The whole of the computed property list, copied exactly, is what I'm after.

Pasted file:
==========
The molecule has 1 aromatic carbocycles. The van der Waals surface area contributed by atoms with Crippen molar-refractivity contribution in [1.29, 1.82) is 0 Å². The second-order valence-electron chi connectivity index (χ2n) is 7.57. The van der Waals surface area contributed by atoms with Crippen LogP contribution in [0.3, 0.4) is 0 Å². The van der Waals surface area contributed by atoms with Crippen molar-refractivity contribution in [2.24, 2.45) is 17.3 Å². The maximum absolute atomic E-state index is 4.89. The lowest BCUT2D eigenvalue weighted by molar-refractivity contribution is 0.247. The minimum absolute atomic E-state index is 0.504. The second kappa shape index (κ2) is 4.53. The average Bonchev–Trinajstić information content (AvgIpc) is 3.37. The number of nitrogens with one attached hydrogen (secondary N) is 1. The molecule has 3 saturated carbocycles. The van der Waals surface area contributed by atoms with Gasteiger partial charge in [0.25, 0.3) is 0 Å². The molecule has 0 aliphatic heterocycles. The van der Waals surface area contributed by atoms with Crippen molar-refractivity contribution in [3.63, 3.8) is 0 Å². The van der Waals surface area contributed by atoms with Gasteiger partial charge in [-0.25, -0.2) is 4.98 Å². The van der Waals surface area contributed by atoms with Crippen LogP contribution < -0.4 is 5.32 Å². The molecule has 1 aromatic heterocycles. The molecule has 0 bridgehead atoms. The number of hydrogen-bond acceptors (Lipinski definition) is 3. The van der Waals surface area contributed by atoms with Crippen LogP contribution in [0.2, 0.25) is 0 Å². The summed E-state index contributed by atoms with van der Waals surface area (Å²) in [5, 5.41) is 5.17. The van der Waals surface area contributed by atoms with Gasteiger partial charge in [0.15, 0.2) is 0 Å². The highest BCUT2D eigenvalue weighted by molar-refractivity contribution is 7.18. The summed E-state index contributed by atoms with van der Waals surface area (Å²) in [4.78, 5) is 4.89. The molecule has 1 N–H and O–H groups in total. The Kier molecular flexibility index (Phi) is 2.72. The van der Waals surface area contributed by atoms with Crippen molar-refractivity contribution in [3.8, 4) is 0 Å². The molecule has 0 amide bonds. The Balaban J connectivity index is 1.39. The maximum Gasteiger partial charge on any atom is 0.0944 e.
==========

The molecule has 1 aromatic carbocycles. The van der Waals surface area contributed by atoms with Crippen molar-refractivity contribution in [1.29, 1.82) is 0 Å². The second-order valence-electron chi connectivity index (χ2n) is 7.57. The van der Waals surface area contributed by atoms with Crippen LogP contribution in [0.3, 0.4) is 0 Å². The van der Waals surface area contributed by atoms with Crippen molar-refractivity contribution in [2.24, 2.45) is 17.3 Å². The maximum absolute atomic E-state index is 4.89. The lowest BCUT2D eigenvalue weighted by molar-refractivity contribution is 0.247. The minimum absolute atomic E-state index is 0.504. The second kappa shape index (κ2) is 4.53. The average Bonchev–Trinajstić information content (AvgIpc) is 3.37. The number of nitrogens with one attached hydrogen (secondary N) is 1. The molecule has 3 saturated carbocycles. The van der Waals surface area contributed by atoms with Gasteiger partial charge in [0.25, 0.3) is 0 Å². The molecule has 0 aliphatic heterocycles. The van der Waals surface area contributed by atoms with Crippen molar-refractivity contribution in [3.63, 3.8) is 0 Å². The van der Waals surface area contributed by atoms with Gasteiger partial charge in [-0.25, -0.2) is 4.98 Å². The van der Waals surface area contributed by atoms with Crippen LogP contribution < -0.4 is 5.32 Å². The molecule has 1 aromatic heterocycles. The molecule has 0 bridgehead atoms. The number of hydrogen-bond acceptors (Lipinski definition) is 3. The van der Waals surface area contributed by atoms with Crippen LogP contribution in [0.2, 0.25) is 0 Å². The summed E-state index contributed by atoms with van der Waals surface area (Å²) in [5, 5.41) is 5.17. The van der Waals surface area contributed by atoms with Gasteiger partial charge in [0.15, 0.2) is 0 Å². The highest BCUT2D eigenvalue weighted by molar-refractivity contribution is 7.18. The summed E-state index contributed by atoms with van der Waals surface area (Å²) in [4.78, 5) is 4.89. The molecule has 1 N–H and O–H groups in total. The Kier molecular flexibility index (Phi) is 2.72. The van der Waals surface area contributed by atoms with Crippen molar-refractivity contribution in [3.8, 4) is 0 Å². The molecule has 0 amide bonds. The Balaban J connectivity index is 1.39. The maximum Gasteiger partial charge on any atom is 0.0944 e.